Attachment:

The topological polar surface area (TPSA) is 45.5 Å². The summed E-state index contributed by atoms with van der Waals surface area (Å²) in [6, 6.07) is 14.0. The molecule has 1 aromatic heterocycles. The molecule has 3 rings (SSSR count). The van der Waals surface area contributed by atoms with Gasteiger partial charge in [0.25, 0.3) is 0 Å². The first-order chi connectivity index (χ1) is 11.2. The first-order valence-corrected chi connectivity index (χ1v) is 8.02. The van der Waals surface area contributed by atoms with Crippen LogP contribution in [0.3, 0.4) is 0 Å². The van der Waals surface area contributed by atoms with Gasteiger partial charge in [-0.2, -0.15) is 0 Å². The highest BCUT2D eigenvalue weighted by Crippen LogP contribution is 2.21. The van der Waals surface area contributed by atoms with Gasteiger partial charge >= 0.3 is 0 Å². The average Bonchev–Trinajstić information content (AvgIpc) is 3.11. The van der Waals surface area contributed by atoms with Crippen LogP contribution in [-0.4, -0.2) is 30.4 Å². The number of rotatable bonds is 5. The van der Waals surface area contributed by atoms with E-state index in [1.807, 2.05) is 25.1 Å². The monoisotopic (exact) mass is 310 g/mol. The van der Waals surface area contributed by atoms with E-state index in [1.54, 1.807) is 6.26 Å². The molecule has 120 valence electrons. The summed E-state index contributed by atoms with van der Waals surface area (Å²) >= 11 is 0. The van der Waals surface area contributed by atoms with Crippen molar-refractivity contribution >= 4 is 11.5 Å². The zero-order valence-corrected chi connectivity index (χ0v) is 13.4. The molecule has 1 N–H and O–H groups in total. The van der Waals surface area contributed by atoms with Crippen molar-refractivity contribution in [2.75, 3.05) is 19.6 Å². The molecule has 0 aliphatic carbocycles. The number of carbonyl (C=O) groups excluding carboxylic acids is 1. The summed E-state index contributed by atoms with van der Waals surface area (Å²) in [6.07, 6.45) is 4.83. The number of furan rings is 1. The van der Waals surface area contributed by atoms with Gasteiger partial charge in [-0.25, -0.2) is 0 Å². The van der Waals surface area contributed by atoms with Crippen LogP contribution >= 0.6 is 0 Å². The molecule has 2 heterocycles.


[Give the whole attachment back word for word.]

The topological polar surface area (TPSA) is 45.5 Å². The summed E-state index contributed by atoms with van der Waals surface area (Å²) in [6, 6.07) is 14.0. The molecule has 1 aromatic heterocycles. The molecule has 3 rings (SSSR count). The van der Waals surface area contributed by atoms with Gasteiger partial charge in [0.25, 0.3) is 0 Å². The first-order chi connectivity index (χ1) is 11.2. The first-order valence-corrected chi connectivity index (χ1v) is 8.02. The van der Waals surface area contributed by atoms with Crippen LogP contribution in [0.3, 0.4) is 0 Å². The van der Waals surface area contributed by atoms with Gasteiger partial charge in [-0.2, -0.15) is 0 Å². The highest BCUT2D eigenvalue weighted by Crippen LogP contribution is 2.21. The van der Waals surface area contributed by atoms with Gasteiger partial charge >= 0.3 is 0 Å². The average Bonchev–Trinajstić information content (AvgIpc) is 3.11. The van der Waals surface area contributed by atoms with Crippen LogP contribution in [-0.4, -0.2) is 30.4 Å². The number of rotatable bonds is 5. The van der Waals surface area contributed by atoms with E-state index in [1.807, 2.05) is 25.1 Å². The monoisotopic (exact) mass is 310 g/mol. The van der Waals surface area contributed by atoms with E-state index in [1.54, 1.807) is 6.26 Å². The molecule has 120 valence electrons. The summed E-state index contributed by atoms with van der Waals surface area (Å²) >= 11 is 0. The van der Waals surface area contributed by atoms with Crippen molar-refractivity contribution >= 4 is 11.5 Å². The zero-order valence-corrected chi connectivity index (χ0v) is 13.4. The molecule has 1 N–H and O–H groups in total. The van der Waals surface area contributed by atoms with Crippen molar-refractivity contribution in [2.75, 3.05) is 19.6 Å². The molecule has 0 aliphatic carbocycles. The number of carbonyl (C=O) groups excluding carboxylic acids is 1. The summed E-state index contributed by atoms with van der Waals surface area (Å²) in [6.07, 6.45) is 4.83. The number of furan rings is 1. The van der Waals surface area contributed by atoms with Gasteiger partial charge in [-0.25, -0.2) is 0 Å². The van der Waals surface area contributed by atoms with Crippen LogP contribution >= 0.6 is 0 Å². The molecule has 2 heterocycles.